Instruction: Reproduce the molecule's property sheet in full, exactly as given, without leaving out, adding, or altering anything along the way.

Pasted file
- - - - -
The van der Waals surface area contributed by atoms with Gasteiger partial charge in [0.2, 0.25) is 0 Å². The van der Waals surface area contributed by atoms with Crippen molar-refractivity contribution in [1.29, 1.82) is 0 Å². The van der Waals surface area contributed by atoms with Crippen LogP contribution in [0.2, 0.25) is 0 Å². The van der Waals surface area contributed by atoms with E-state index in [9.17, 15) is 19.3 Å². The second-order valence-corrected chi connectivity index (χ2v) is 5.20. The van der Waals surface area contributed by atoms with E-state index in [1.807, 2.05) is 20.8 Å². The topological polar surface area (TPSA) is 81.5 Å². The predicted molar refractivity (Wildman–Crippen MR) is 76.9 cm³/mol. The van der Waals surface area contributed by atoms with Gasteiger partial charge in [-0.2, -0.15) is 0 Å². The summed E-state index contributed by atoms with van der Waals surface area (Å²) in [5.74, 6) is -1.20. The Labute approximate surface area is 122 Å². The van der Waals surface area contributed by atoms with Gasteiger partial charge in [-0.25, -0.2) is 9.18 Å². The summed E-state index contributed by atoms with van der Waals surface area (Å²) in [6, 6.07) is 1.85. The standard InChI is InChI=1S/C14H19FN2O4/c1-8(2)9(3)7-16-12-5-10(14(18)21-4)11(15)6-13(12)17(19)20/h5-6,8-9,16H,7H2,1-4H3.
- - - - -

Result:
The van der Waals surface area contributed by atoms with Gasteiger partial charge in [0.2, 0.25) is 0 Å². The van der Waals surface area contributed by atoms with Crippen molar-refractivity contribution in [1.29, 1.82) is 0 Å². The van der Waals surface area contributed by atoms with Crippen LogP contribution in [0.2, 0.25) is 0 Å². The van der Waals surface area contributed by atoms with E-state index in [9.17, 15) is 19.3 Å². The second-order valence-corrected chi connectivity index (χ2v) is 5.20. The van der Waals surface area contributed by atoms with E-state index in [1.807, 2.05) is 20.8 Å². The topological polar surface area (TPSA) is 81.5 Å². The predicted molar refractivity (Wildman–Crippen MR) is 76.9 cm³/mol. The van der Waals surface area contributed by atoms with Gasteiger partial charge in [-0.2, -0.15) is 0 Å². The summed E-state index contributed by atoms with van der Waals surface area (Å²) in [5.74, 6) is -1.20. The Labute approximate surface area is 122 Å². The van der Waals surface area contributed by atoms with Gasteiger partial charge in [-0.25, -0.2) is 9.18 Å². The summed E-state index contributed by atoms with van der Waals surface area (Å²) in [6, 6.07) is 1.85. The standard InChI is InChI=1S/C14H19FN2O4/c1-8(2)9(3)7-16-12-5-10(14(18)21-4)11(15)6-13(12)17(19)20/h5-6,8-9,16H,7H2,1-4H3.